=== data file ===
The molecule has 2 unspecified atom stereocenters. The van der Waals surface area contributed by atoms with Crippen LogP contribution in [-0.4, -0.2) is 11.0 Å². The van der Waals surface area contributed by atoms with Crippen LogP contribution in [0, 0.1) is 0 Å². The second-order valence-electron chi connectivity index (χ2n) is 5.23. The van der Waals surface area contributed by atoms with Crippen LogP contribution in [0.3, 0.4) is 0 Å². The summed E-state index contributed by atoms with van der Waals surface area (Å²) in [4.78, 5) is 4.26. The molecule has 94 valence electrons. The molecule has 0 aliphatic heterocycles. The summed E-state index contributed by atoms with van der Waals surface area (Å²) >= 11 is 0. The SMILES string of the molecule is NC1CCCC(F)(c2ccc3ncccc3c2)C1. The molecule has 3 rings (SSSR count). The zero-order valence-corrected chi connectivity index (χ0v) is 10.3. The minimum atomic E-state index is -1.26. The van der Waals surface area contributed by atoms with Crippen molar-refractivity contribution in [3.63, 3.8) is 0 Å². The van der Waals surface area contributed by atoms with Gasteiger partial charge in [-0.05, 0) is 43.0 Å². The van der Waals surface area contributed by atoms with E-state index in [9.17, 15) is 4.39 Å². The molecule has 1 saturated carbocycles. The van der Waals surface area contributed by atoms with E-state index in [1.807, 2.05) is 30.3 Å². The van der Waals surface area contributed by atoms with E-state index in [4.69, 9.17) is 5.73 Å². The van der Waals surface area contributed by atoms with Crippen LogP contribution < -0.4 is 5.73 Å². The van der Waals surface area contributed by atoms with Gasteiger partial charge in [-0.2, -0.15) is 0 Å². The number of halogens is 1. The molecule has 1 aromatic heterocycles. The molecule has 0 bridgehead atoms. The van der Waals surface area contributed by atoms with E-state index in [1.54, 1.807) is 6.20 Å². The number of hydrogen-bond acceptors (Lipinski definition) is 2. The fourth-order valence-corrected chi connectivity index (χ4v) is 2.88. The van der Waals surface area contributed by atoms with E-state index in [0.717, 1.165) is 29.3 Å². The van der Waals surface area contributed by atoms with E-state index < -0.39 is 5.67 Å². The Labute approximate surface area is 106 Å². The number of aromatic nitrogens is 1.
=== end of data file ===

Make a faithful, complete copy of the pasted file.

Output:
The molecule has 2 unspecified atom stereocenters. The van der Waals surface area contributed by atoms with Crippen LogP contribution in [-0.4, -0.2) is 11.0 Å². The van der Waals surface area contributed by atoms with Crippen LogP contribution in [0, 0.1) is 0 Å². The second-order valence-electron chi connectivity index (χ2n) is 5.23. The van der Waals surface area contributed by atoms with Crippen LogP contribution in [0.3, 0.4) is 0 Å². The summed E-state index contributed by atoms with van der Waals surface area (Å²) in [4.78, 5) is 4.26. The molecule has 94 valence electrons. The molecule has 0 aliphatic heterocycles. The summed E-state index contributed by atoms with van der Waals surface area (Å²) >= 11 is 0. The SMILES string of the molecule is NC1CCCC(F)(c2ccc3ncccc3c2)C1. The molecule has 3 rings (SSSR count). The zero-order valence-corrected chi connectivity index (χ0v) is 10.3. The minimum atomic E-state index is -1.26. The van der Waals surface area contributed by atoms with Crippen molar-refractivity contribution in [3.63, 3.8) is 0 Å². The van der Waals surface area contributed by atoms with Gasteiger partial charge in [-0.05, 0) is 43.0 Å². The van der Waals surface area contributed by atoms with E-state index in [9.17, 15) is 4.39 Å². The molecule has 1 saturated carbocycles. The van der Waals surface area contributed by atoms with E-state index in [1.807, 2.05) is 30.3 Å². The van der Waals surface area contributed by atoms with E-state index in [4.69, 9.17) is 5.73 Å². The van der Waals surface area contributed by atoms with Crippen LogP contribution < -0.4 is 5.73 Å². The van der Waals surface area contributed by atoms with Gasteiger partial charge in [-0.2, -0.15) is 0 Å². The number of halogens is 1. The molecule has 1 aromatic heterocycles. The molecule has 0 bridgehead atoms. The van der Waals surface area contributed by atoms with E-state index in [1.54, 1.807) is 6.20 Å². The number of hydrogen-bond acceptors (Lipinski definition) is 2. The fourth-order valence-corrected chi connectivity index (χ4v) is 2.88. The van der Waals surface area contributed by atoms with E-state index in [0.717, 1.165) is 29.3 Å². The van der Waals surface area contributed by atoms with E-state index < -0.39 is 5.67 Å². The Labute approximate surface area is 106 Å². The number of aromatic nitrogens is 1.